Interest: Once leads are generated, they move on to the interest stage, where they learn more about the company, its products, and any helpful information and research it provides. Here is an opportunity for brands to develop a relationship with the people in its lead database and introduce its positioning. Marketers can nurture leads through emails, content that is more targeted around industries and brands, classes, newsletters, and more.
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Targeting these leads is the easy part; guiding them along the buying process is more challenging. For this, you’ll need an effective content strategy that provides them with the information they need and keeps them coming back for more. You’ll want to get these people signing up to your newsletter – or some other kind of email interaction – as soon as possible. This gives you a channel to segregate audiences and target them with more relevant messages that move them along the sales funnel.
Several debates have been revolving around the applicability of marketing funnels today, where the fashion of purchasing is no longer linear. Prospective customers might not enter the marketing funnel in the first stage itself – they might join in on different levels of the funnel. This would hold true if they are suggested to buy a particular product from a particular brand and a particular site and hence might step into the funnel towards its ultimate stages. They might also conduct researches elsewhere and derive their conclusions on their own, without any help from the B2C’s intervention. Hence several alternatives to the marketing funnel are coming up, such as McKinsey’s circular model.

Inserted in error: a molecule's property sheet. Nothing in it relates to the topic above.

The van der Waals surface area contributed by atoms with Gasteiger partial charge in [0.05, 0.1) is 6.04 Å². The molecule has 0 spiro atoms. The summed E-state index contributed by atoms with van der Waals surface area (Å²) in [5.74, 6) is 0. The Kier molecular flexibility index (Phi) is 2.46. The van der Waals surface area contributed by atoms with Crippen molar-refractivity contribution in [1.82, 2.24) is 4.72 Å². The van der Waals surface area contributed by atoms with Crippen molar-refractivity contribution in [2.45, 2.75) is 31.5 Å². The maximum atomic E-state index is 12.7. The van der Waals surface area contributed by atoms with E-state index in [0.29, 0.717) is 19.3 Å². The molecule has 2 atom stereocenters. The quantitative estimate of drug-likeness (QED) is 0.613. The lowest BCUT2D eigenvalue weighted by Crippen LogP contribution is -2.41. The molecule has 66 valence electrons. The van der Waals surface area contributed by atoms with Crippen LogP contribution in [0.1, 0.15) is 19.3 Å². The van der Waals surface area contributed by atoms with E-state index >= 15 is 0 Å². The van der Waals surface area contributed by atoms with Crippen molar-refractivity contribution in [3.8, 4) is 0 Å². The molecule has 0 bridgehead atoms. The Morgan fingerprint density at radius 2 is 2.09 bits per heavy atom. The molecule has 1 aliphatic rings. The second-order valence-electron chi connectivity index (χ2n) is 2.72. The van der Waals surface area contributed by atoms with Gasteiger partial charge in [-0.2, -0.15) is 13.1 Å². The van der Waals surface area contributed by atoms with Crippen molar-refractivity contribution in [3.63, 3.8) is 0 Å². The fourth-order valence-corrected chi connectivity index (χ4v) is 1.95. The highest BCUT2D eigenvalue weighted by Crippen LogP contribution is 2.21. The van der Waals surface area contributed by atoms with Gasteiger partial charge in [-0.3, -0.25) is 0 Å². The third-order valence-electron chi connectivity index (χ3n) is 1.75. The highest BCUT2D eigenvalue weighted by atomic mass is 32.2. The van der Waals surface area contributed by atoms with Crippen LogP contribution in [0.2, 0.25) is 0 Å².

For example, that funnel may consist of freely available content published on a website aimed at the overall pain point a potential customer has. That content then includes a call-to-action to sign up for email for more information. That email list includes a lead nurturing campaign that answers key questions as customers have them, ultimately leading customers to talk to sales reps to answer their most specific and complex questions.
The largest pool of leads is always the least qualified, but every one of them is still a potential customer – one that might shop with one of your competitors if you don’t get them first. So, to maximise your marketing funnel conversions and keep your rivals in check, you also want to guide as many of these potential buyers towards the finishing line as possible.
The marketing funnel is a visualization for understanding the process of turning leads into customers, as understood from a marketing (and sales) perspective. The idea is that, like a funnel, marketers cast a broad net to capture as many leads as possible, and then slowly nurture prospective customers through the purchasing decision, narrowing down these candidates in each stage of the funnel.